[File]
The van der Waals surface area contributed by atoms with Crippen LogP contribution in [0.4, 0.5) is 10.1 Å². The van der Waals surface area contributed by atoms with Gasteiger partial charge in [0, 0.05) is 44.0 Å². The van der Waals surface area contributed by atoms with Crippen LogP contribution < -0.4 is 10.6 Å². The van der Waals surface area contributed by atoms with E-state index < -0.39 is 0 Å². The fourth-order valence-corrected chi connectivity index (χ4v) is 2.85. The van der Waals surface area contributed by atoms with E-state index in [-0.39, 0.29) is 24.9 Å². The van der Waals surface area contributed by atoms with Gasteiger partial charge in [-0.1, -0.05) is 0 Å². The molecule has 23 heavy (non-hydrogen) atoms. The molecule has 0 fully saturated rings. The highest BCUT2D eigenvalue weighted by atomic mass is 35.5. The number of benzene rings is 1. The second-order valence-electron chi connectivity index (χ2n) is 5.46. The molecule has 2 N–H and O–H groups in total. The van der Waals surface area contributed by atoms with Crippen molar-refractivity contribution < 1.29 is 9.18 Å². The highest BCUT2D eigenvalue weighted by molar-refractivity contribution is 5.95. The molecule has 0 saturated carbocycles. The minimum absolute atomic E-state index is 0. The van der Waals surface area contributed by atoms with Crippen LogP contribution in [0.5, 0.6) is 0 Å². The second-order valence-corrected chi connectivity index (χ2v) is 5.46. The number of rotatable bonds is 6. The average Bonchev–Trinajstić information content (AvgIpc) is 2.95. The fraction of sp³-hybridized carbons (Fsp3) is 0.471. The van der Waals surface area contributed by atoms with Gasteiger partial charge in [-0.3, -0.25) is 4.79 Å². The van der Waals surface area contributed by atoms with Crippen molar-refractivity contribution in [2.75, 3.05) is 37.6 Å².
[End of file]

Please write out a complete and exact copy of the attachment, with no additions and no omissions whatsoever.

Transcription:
The van der Waals surface area contributed by atoms with Crippen LogP contribution in [0.4, 0.5) is 10.1 Å². The van der Waals surface area contributed by atoms with Gasteiger partial charge in [0, 0.05) is 44.0 Å². The van der Waals surface area contributed by atoms with Crippen LogP contribution < -0.4 is 10.6 Å². The van der Waals surface area contributed by atoms with E-state index < -0.39 is 0 Å². The fourth-order valence-corrected chi connectivity index (χ4v) is 2.85. The van der Waals surface area contributed by atoms with E-state index in [-0.39, 0.29) is 24.9 Å². The van der Waals surface area contributed by atoms with Gasteiger partial charge in [-0.1, -0.05) is 0 Å². The molecule has 23 heavy (non-hydrogen) atoms. The molecule has 0 fully saturated rings. The highest BCUT2D eigenvalue weighted by atomic mass is 35.5. The number of benzene rings is 1. The second-order valence-electron chi connectivity index (χ2n) is 5.46. The molecule has 2 N–H and O–H groups in total. The van der Waals surface area contributed by atoms with Crippen molar-refractivity contribution < 1.29 is 9.18 Å². The highest BCUT2D eigenvalue weighted by molar-refractivity contribution is 5.95. The molecule has 0 saturated carbocycles. The minimum absolute atomic E-state index is 0. The van der Waals surface area contributed by atoms with Crippen LogP contribution in [0.5, 0.6) is 0 Å². The second-order valence-corrected chi connectivity index (χ2v) is 5.46. The number of rotatable bonds is 6. The average Bonchev–Trinajstić information content (AvgIpc) is 2.95. The fraction of sp³-hybridized carbons (Fsp3) is 0.471. The van der Waals surface area contributed by atoms with Gasteiger partial charge in [-0.3, -0.25) is 4.79 Å². The van der Waals surface area contributed by atoms with Crippen molar-refractivity contribution in [2.75, 3.05) is 37.6 Å².